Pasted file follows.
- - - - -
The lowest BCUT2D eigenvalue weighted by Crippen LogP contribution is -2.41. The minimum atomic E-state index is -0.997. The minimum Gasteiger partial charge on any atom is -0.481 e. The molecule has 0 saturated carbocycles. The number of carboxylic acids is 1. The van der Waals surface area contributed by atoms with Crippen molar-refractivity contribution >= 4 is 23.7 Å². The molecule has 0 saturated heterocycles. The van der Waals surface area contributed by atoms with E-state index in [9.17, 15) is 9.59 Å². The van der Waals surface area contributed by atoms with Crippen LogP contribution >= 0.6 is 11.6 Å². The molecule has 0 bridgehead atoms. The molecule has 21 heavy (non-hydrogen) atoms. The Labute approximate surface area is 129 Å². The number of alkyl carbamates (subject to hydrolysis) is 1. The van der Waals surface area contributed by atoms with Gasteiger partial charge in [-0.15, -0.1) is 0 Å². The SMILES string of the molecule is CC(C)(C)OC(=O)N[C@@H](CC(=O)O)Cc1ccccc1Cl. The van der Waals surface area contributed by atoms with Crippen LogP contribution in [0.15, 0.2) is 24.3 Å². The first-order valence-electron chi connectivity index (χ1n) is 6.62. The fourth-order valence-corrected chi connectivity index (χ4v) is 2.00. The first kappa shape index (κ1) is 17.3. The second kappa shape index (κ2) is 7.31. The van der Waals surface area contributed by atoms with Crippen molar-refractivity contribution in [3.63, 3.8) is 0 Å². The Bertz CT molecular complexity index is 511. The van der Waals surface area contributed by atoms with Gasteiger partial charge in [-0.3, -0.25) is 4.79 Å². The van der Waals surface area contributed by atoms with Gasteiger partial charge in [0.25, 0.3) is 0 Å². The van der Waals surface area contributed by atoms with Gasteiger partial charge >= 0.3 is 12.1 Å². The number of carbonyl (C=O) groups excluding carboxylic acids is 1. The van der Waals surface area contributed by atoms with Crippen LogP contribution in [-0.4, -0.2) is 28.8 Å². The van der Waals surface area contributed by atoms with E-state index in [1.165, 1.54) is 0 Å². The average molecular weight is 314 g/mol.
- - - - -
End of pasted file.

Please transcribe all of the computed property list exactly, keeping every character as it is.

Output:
The lowest BCUT2D eigenvalue weighted by Crippen LogP contribution is -2.41. The minimum atomic E-state index is -0.997. The minimum Gasteiger partial charge on any atom is -0.481 e. The molecule has 0 saturated carbocycles. The number of carboxylic acids is 1. The van der Waals surface area contributed by atoms with Crippen molar-refractivity contribution >= 4 is 23.7 Å². The molecule has 0 saturated heterocycles. The van der Waals surface area contributed by atoms with E-state index in [9.17, 15) is 9.59 Å². The van der Waals surface area contributed by atoms with Crippen LogP contribution >= 0.6 is 11.6 Å². The molecule has 0 bridgehead atoms. The molecule has 21 heavy (non-hydrogen) atoms. The Labute approximate surface area is 129 Å². The number of alkyl carbamates (subject to hydrolysis) is 1. The van der Waals surface area contributed by atoms with Gasteiger partial charge in [-0.15, -0.1) is 0 Å². The SMILES string of the molecule is CC(C)(C)OC(=O)N[C@@H](CC(=O)O)Cc1ccccc1Cl. The van der Waals surface area contributed by atoms with Crippen LogP contribution in [0.15, 0.2) is 24.3 Å². The first-order valence-electron chi connectivity index (χ1n) is 6.62. The fourth-order valence-corrected chi connectivity index (χ4v) is 2.00. The first kappa shape index (κ1) is 17.3. The second kappa shape index (κ2) is 7.31. The van der Waals surface area contributed by atoms with Crippen molar-refractivity contribution in [3.63, 3.8) is 0 Å². The Bertz CT molecular complexity index is 511. The van der Waals surface area contributed by atoms with Gasteiger partial charge in [-0.3, -0.25) is 4.79 Å². The van der Waals surface area contributed by atoms with Gasteiger partial charge in [0.25, 0.3) is 0 Å². The van der Waals surface area contributed by atoms with Gasteiger partial charge >= 0.3 is 12.1 Å². The number of carbonyl (C=O) groups excluding carboxylic acids is 1. The van der Waals surface area contributed by atoms with Crippen LogP contribution in [-0.4, -0.2) is 28.8 Å². The van der Waals surface area contributed by atoms with E-state index in [1.165, 1.54) is 0 Å². The average molecular weight is 314 g/mol.